{0 = (-4*(diff(Tau(Y), `&rfr;`))*(-(1/2)*R(Y)+m)^2*(diff(Tau(Y), `&tfr;`))+(diff(R(Y), `&rfr;`))*(diff(R(Y), `&tfr;`))*R(Y)^2)/(R(Y)*(-R(Y)+2*m)), 0 = (-4*(diff(Tau(Y), varphi))*(-(1/2)*R(Y)+m)^2*(diff(Tau(Y), `&rfr;`))+(diff(R(Y), varphi))*(diff(R(Y), `&rfr;`))*R(Y)^2)/(R(Y)*(-R(Y)+2*m)), 0 = (-4*(diff(Tau(Y), varphi))*(-(1/2)*R(Y)+m)^2*(diff(Tau(Y), `&tfr;`))+(diff(R(Y), varphi))*(diff(R(Y), `&tfr;`))*R(Y)^2)/(R(Y)*(-R(Y)+2*m)), 0 = (-4*(diff(Tau(Y), varphi))*(-(1/2)*R(Y)+m)^2*(diff(Tau(Y), vartheta))+(diff(R(Y), varphi))*(diff(R(Y), vartheta))*R(Y)^2)/(R(Y)*(-R(Y)+2*m)), 0 = (-4*(diff(Tau(Y), vartheta))*(-(1/2)*R(Y)+m)^2*(diff(Tau(Y), `&rfr;`))+(diff(R(Y), vartheta))*(diff(R(Y), `&rfr;`))*R(Y)^2)/(R(Y)*(-R(Y)+2*m)), 0 = (-4*(diff(Tau(Y), vartheta))*(-(1/2)*R(Y)+m)^2*(diff(Tau(Y), `&tfr;`))+(diff(R(Y), vartheta))*(diff(R(Y), `&tfr;`))*R(Y)^2)/(R(Y)*(-R(Y)+2*m)), (-2*`&rfr;`+1/`&mfr;`^2)^2/(2*`&rfr;`+1/`&mfr;`^2)^2 = (-4*(-(1/2)*R(Y)+m)^2*(diff(Tau(Y), `&tfr;`))^2+(diff(R(Y), `&tfr;`))^2*R(Y)^2)/(R(Y)*(-R(Y)+2*m)), -(1/16)*(2*`&rfr;`+1/`&mfr;`^2)^4/`&rfr;`^4 = (-4*(-(1/2)*R(Y)+m)^2*(diff(Tau(Y), `&rfr;`))^2+(diff(R(Y), `&rfr;`))^2*R(Y)^2)/(R(Y)*(-R(Y)+2*m)), -(1/16)*(2*`&rfr;`+1/`&mfr;`^2)^4/`&rfr;`^2 = (diff(Tau(Y), vartheta))^2*(R(Y)-2*m)/R(Y)-(diff(R(Y), vartheta))^2*R(Y)/(R(Y)-2*m)-R(Y)^2, -(1/16)*(2*`&rfr;`+1/`&mfr;`^2)^4*sin(vartheta)^2/`&rfr;`^2 = (-4*(-(1/2)*R(Y)+m)^2*(diff(Tau(Y), varphi))^2+2*((1/2)*(diff(R(Y), varphi))^2+(cos(vartheta)-1)*R(Y)*(cos(vartheta)+1)*(-(1/2)*R(Y)+m))*R(Y)^2)/(R(Y)*(-R(Y)+2*m))}

    (23)

    Solve the problem running a differential elimination (actually without solving any differential equations): there are more than two solutions

    sol := PDEtools:-casesplit({0 = (-4*(diff(Tau(Y), `&rfr;`))*(-(1/2)*R(Y)+m)^2*(diff(Tau(Y), `&tfr;`))+(diff(R(Y), `&rfr;`))*(diff(R(Y), `&tfr;`))*R(Y)^2)/(R(Y)*(-R(Y)+2*m)), 0 = (-4*(diff(Tau(Y), varphi))*(-(1/2)*R(Y)+m)^2*(diff(Tau(Y), `&rfr;`))+(diff(R(Y), varphi))*(diff(R(Y), `&rfr;`))*R(Y)^2)/(R(Y)*(-R(Y)+2*m)), 0 = (-4*(diff(Tau(Y), varphi))*(-(1/2)*R(Y)+m)^2*(diff(Tau(Y), `&tfr;`))+(diff(R(Y), varphi))*(diff(R(Y), `&tfr;`))*R(Y)^2)/(R(Y)*(-R(Y)+2*m)), 0 = (-4*(diff(Tau(Y), varphi))*(-(1/2)*R(Y)+m)^2*(diff(Tau(Y), vartheta))+(diff(R(Y), varphi))*(diff(R(Y), vartheta))*R(Y)^2)/(R(Y)*(-R(Y)+2*m)), 0 = (-4*(diff(Tau(Y), vartheta))*(-(1/2)*R(Y)+m)^2*(diff(Tau(Y), `&rfr;`))+(diff(R(Y), vartheta))*(diff(R(Y), `&rfr;`))*R(Y)^2)/(R(Y)*(-R(Y)+2*m)), 0 = (-4*(diff(Tau(Y), vartheta))*(-(1/2)*R(Y)+m)^2*(diff(Tau(Y), `&tfr;`))+(diff(R(Y), vartheta))*(diff(R(Y), `&tfr;`))*R(Y)^2)/(R(Y)*(-R(Y)+2*m)), (-2*`&rfr;`+1/`&mfr;`^2)^2/(2*`&rfr;`+1/`&mfr;`^2)^2 = (-4*(-(1/2)*R(Y)+m)^2*(diff(Tau(Y), `&tfr;`))^2+(diff(R(Y), `&tfr;`))^2*R(Y)^2)/(R(Y)*(-R(Y)+2*m)), -(1/16)*(2*`&rfr;`+1/`&mfr;`^2)^4/`&rfr;`^4 = (-4*(-(1/2)*R(Y)+m)^2*(diff(Tau(Y), `&rfr;`))^2+(diff(R(Y), `&rfr;`))^2*R(Y)^2)/(R(Y)*(-R(Y)+2*m)), -(1/16)*(2*`&rfr;`+1/`&mfr;`^2)^4/`&rfr;`^2 = (diff(Tau(Y), vartheta))^2*(R(Y)-2*m)/R(Y)-(diff(R(Y), vartheta))^2*R(Y)/(R(Y)-2*m)-R(Y)^2, -(1/16)*(2*`&rfr;`+1/`&mfr;`^2)^4*sin(vartheta)^2/`&rfr;`^2 = (-4*(-(1/2)*R(Y)+m)^2*(diff(Tau(Y), varphi))^2+2*((1/2)*(diff(R(Y), varphi))^2+(cos(vartheta)-1)*R(Y)*(cos(vartheta)+1)*(-(1/2)*R(Y)+m))*R(Y)^2)/(R(Y)*(-R(Y)+2*m))}, [R, mt])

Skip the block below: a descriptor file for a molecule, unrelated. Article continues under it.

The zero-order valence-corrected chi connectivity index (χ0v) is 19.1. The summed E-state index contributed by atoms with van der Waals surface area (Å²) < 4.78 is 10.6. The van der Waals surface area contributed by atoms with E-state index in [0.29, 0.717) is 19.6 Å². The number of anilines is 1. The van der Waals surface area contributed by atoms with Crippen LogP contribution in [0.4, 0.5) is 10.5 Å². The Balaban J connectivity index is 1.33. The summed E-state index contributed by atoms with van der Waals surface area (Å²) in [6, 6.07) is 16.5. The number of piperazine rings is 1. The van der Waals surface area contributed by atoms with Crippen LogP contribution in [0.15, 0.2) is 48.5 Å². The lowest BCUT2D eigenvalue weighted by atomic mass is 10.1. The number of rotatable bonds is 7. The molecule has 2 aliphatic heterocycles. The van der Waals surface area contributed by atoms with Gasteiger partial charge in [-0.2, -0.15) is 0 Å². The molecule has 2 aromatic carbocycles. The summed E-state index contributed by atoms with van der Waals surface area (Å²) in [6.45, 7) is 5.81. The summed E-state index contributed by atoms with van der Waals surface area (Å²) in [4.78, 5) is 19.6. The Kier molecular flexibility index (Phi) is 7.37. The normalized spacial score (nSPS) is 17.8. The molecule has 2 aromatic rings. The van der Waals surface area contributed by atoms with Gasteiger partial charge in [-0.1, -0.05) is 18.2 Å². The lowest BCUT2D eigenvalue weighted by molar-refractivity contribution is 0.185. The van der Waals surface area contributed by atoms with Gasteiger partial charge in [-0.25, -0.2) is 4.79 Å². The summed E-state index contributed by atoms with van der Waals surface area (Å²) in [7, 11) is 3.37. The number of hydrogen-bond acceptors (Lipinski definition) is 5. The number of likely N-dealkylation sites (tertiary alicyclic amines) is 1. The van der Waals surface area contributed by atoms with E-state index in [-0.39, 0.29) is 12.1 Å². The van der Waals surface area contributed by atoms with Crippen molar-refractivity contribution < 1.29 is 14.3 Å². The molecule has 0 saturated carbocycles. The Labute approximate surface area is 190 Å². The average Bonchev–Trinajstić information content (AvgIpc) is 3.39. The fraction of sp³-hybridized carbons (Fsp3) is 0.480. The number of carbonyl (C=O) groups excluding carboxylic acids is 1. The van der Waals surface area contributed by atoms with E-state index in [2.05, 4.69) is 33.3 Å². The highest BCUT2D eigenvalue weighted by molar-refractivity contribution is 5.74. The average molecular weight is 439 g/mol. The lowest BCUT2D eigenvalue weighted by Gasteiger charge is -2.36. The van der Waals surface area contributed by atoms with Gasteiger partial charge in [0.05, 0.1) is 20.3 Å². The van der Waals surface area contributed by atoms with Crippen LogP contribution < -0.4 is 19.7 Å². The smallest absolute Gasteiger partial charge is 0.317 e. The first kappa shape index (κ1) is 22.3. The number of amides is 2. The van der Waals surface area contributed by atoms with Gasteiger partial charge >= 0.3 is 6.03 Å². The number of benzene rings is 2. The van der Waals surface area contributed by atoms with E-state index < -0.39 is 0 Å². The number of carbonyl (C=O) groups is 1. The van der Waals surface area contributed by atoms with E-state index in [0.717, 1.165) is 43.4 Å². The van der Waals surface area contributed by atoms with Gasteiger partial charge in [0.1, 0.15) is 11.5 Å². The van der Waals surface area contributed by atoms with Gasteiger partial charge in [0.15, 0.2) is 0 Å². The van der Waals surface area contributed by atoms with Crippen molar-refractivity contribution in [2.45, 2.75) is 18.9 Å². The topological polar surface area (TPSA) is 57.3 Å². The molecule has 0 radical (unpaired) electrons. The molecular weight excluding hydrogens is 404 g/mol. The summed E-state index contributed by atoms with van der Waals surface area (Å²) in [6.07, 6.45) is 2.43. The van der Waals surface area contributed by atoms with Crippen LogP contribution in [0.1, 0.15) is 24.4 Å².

`casesplit/ans`([R(Y) = (1/4)*(2*`&rfr;`+m)^2/`&rfr;`, `&mfr;`^2 = 1/m, diff(Tau(Y), `&tfr;`) = -1, diff(Tau(Y), `&rfr;`) = 0, diff(Tau(Y), vartheta) = 0, diff(Tau(Y), varphi) = 0], [`&mfr;` <> 0]), `casesplit/ans`([R(Y) = (1/4)*(2*`&rfr;`+m)^2/`&rfr;`, `&mfr;`^2 = 1/m, diff(Tau(Y), `&tfr;`) = 1, diff(Tau(Y), `&rfr;`) = 0, diff(Tau(Y), vartheta) = 0, diff(Tau(Y), varphi) = 0], [`&mfr;` <> 0]), `casesplit/ans`([R(Y) = -(1/4)*(m-2*`&rfr;`)^2/`&rfr;`, `&mfr;`^2 = -1/m, diff(Tau(Y), `&tfr;`) = -1, diff(Tau(Y), `&rfr;`) = 0, diff(Tau(Y), vartheta) = 0, diff(Tau(Y), varphi) = 0], [`&mfr;` <> 0]), `casesplit/ans`([R(Y) = -(1/4)*(m-2*`&rfr;`)^2/`&rfr;`, `&mfr;`^2 = -1/m, diff(Tau(Y), `&tfr;`) = 1, diff(Tau(Y), `&rfr;`) = 0, diff(Tau(Y), vartheta) = 0, diff(Tau(Y), varphi) = 0], [`&mfr;` <> 0])

    (24)

    Consider for instance the first one

    sol[1]

    `casesplit/ans`([R(Y) = (1/4)*(2*`&rfr;`+m)^2/`&rfr;`, `&mfr;`^2 = 1/m, diff(Tau(Y), `&tfr;`) = -1, diff(Tau(Y), `&rfr;`) = 0, diff(Tau(Y), vartheta) = 0, diff(Tau(Y), varphi) = 0], [`&mfr;` <> 0])

    (25)

    Compute the actual solution behind this case :